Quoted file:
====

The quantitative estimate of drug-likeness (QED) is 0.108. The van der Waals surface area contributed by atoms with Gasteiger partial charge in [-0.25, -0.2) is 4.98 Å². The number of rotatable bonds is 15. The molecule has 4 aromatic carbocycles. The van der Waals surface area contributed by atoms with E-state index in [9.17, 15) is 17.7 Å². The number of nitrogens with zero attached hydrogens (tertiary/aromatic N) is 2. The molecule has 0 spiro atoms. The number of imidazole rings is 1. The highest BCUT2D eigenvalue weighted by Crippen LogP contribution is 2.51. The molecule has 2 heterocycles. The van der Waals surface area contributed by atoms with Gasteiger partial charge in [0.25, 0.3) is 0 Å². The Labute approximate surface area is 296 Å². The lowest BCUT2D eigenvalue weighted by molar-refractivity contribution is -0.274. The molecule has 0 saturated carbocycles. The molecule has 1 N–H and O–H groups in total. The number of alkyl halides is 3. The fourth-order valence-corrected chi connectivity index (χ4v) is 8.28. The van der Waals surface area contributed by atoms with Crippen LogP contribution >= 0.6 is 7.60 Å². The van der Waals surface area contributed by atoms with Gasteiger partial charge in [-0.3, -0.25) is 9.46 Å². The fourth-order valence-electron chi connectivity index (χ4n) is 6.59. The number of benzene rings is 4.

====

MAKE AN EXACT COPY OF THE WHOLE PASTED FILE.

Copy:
The quantitative estimate of drug-likeness (QED) is 0.108. The van der Waals surface area contributed by atoms with Gasteiger partial charge in [-0.25, -0.2) is 4.98 Å². The number of rotatable bonds is 15. The molecule has 4 aromatic carbocycles. The van der Waals surface area contributed by atoms with E-state index in [9.17, 15) is 17.7 Å². The number of nitrogens with zero attached hydrogens (tertiary/aromatic N) is 2. The molecule has 0 spiro atoms. The number of imidazole rings is 1. The highest BCUT2D eigenvalue weighted by Crippen LogP contribution is 2.51. The molecule has 2 heterocycles. The van der Waals surface area contributed by atoms with Gasteiger partial charge in [0.25, 0.3) is 0 Å². The Labute approximate surface area is 296 Å². The lowest BCUT2D eigenvalue weighted by molar-refractivity contribution is -0.274. The molecule has 0 saturated carbocycles. The molecule has 1 N–H and O–H groups in total. The number of alkyl halides is 3. The fourth-order valence-corrected chi connectivity index (χ4v) is 8.28. The van der Waals surface area contributed by atoms with Crippen LogP contribution >= 0.6 is 7.60 Å². The van der Waals surface area contributed by atoms with Gasteiger partial charge in [-0.3, -0.25) is 9.46 Å². The fourth-order valence-electron chi connectivity index (χ4n) is 6.59. The number of benzene rings is 4.